Determined to solidly position Taurus as both a strong value and its halo model, Ford has infused Taurus with luxury car-like driver aids including Adaptive Cruise Control with Collision Warning and Ford’s new Blind Spot Information System (BLIS) with Cross-Traffic Alert. With Taurus, these items made their first appearance in a competitively priced car.
Ford has, in our opinion, the nicest interiors of any American auto manufacturer. This is roundly exemplified in the Taurus. Fit and finish are flawless; there is genuine quality evident in the overall appearance of the accommodations. Seating is comfortable and legroom abounds in both the front and back seats. We do have one complaint in this area however, and it’s the same one we’ve made about every new Ford we’ve driven lately. The headrest protrudes too far forward, making you drive holding your head in an unnatural position. Ford says this is required to meet anti-whiplash standards. We say it’s a pain in the neck—literally.
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2011 Ford Taurus SHO: Performance
Ford touts its EcoBoost V6 engine technology as producing the thrust of a V8 with the thirst of a V6, and the 365-horsepower 3.5-liter V6 fitted to the Taurus SHO solidly lives up to that promise. The engine delivers prompt, vigorous and seamless acceleration with no turbo lag whatsoever. You stomp, the car romps.
Taurus SHO comes with all-wheel drive as standard equipment (it’s optional on other Taurus models) and puts it to good use keeping the asphalt strip exactly where it belongs —nicely centered under the SHO’s tires. The Taurus SHO screams into corners with agility and grip as its primary calling cards. Traction is strong, steering is responsive (if a tad lacking in feel) and the overall effect is one of exceptional willingness to get up and get on.
In addition to the all-wheel drive system fitted to the car, this willingness to straighten serpentine lanes is also attributable to a lightweight suspension system consisting of MacPherson struts up front and a multi-link rear. The chassis was tuned with input from Ford’s worldwide engineering departments to provide more involved handling and a better driving experience than the average American family sedan.
However, the Taurus is an American family sedan and is also expected to deliver a smooth and comfortable ride—which amazingly, it also does very well. The dual nature of the car is rather uncanny. Around town, it’s as docile as you expect a luxurious executive sedan to be. Out on the road with the turbos spinning furiously and the V6 belting out its distinctive aura, you’ll swear the car somehow magically shrank, as it accomplishes feats no car its size should honestly be expected to.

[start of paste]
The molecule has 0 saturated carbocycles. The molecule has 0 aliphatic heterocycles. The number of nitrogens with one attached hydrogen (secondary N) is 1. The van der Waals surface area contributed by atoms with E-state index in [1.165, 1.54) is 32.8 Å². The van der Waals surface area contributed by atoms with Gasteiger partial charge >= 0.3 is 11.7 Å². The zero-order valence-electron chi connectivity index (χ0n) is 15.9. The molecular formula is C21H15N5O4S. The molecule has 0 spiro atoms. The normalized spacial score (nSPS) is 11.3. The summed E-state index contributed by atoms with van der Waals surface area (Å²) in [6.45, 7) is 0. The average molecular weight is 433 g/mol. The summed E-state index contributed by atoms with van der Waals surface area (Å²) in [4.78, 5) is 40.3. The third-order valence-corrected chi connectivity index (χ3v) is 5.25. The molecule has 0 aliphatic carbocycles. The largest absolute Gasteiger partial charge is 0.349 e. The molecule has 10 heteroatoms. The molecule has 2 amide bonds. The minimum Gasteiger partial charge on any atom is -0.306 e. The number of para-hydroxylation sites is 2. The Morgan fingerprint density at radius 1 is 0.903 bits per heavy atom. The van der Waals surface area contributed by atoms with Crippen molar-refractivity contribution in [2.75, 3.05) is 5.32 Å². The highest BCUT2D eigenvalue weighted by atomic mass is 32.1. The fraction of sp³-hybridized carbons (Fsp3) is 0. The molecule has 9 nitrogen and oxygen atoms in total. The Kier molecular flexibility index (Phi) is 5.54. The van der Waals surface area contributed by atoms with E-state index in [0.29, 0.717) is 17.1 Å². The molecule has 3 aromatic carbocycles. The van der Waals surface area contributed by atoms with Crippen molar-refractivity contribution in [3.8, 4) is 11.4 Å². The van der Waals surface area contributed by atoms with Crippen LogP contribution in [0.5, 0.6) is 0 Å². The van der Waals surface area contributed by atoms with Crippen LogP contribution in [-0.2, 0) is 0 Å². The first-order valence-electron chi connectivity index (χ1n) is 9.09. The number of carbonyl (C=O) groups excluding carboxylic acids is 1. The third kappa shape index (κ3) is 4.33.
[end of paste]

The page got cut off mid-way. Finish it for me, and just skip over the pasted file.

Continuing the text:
There is a flaw in its armor though. The braking system is not quite up the task of extended high-speed corner carving. During our test drive, we attacked a twisty downhill section rather spiritedly, calling upon the brakes to repeatedly erase speed to get us into the corners so we could accelerate off of them toward the next one. After about seven such instances we noted a readily discernable diminishment of braking ability. At the end of the run, heaping clouds of white smoke billowed from the SHO’s front wheel wells.
If you’re into aftermarket stuff, the first thing you’ll want to do is fit a cross-drilled and vented big brake kit to your SHO.
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2011 Ford Taurus SHO: Summary
Ford’s Taurus SHO takes its role as the company’s flagship seriously. Its attractive design, cutting-edge feature set, competitive pricing, and marked aggressiveness make the Taurus SHO easily one of the most desirable sedans produced in America today.
With the model so effortlessly delivering accessible, economical high-performance and a long list of luxury features, the cadre of loyal Taurus SHO fans who lobbied long and hard to bring the nameplate back have to be feeling suitably vindicated.
Ford Taurus SHO pricing starts at $38,595
• Attractive Design
• Outstanding Personal Tech Features
• Outstanding Performance
• Solid Value For The Money
• Uncomfortable Headrests
• Less Than Optimal Braking System